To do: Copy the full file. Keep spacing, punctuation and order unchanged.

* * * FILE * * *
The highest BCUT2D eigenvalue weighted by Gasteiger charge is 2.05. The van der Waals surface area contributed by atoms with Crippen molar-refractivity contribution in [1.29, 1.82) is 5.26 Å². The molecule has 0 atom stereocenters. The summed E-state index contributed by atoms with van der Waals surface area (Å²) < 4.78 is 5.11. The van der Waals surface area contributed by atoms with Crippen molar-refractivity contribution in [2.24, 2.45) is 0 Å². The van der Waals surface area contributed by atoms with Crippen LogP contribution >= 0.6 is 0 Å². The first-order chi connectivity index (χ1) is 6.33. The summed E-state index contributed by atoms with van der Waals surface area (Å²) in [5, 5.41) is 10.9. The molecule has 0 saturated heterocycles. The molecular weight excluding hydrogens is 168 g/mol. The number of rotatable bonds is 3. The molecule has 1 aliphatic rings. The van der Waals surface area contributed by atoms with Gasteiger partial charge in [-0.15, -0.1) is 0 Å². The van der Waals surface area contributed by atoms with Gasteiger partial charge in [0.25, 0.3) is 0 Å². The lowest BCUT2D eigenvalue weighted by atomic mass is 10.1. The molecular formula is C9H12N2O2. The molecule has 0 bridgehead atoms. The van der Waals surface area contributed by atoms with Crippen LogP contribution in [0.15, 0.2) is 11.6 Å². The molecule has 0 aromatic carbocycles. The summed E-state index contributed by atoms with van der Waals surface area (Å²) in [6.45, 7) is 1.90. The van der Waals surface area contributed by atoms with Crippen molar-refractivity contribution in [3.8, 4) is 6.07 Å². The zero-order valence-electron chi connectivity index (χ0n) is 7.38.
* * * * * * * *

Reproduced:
The highest BCUT2D eigenvalue weighted by Gasteiger charge is 2.05. The van der Waals surface area contributed by atoms with Crippen molar-refractivity contribution in [1.29, 1.82) is 5.26 Å². The molecule has 0 atom stereocenters. The summed E-state index contributed by atoms with van der Waals surface area (Å²) < 4.78 is 5.11. The van der Waals surface area contributed by atoms with Crippen molar-refractivity contribution in [2.24, 2.45) is 0 Å². The van der Waals surface area contributed by atoms with Crippen LogP contribution >= 0.6 is 0 Å². The first-order chi connectivity index (χ1) is 6.33. The summed E-state index contributed by atoms with van der Waals surface area (Å²) in [5, 5.41) is 10.9. The molecule has 0 saturated heterocycles. The molecular weight excluding hydrogens is 168 g/mol. The number of rotatable bonds is 3. The molecule has 1 aliphatic rings. The van der Waals surface area contributed by atoms with Gasteiger partial charge in [-0.15, -0.1) is 0 Å². The van der Waals surface area contributed by atoms with Gasteiger partial charge in [0.25, 0.3) is 0 Å². The lowest BCUT2D eigenvalue weighted by atomic mass is 10.1. The molecular formula is C9H12N2O2. The molecule has 0 bridgehead atoms. The van der Waals surface area contributed by atoms with Crippen LogP contribution in [0.15, 0.2) is 11.6 Å². The molecule has 0 aromatic carbocycles. The summed E-state index contributed by atoms with van der Waals surface area (Å²) in [6.45, 7) is 1.90. The van der Waals surface area contributed by atoms with Crippen molar-refractivity contribution in [3.8, 4) is 6.07 Å². The zero-order valence-electron chi connectivity index (χ0n) is 7.38.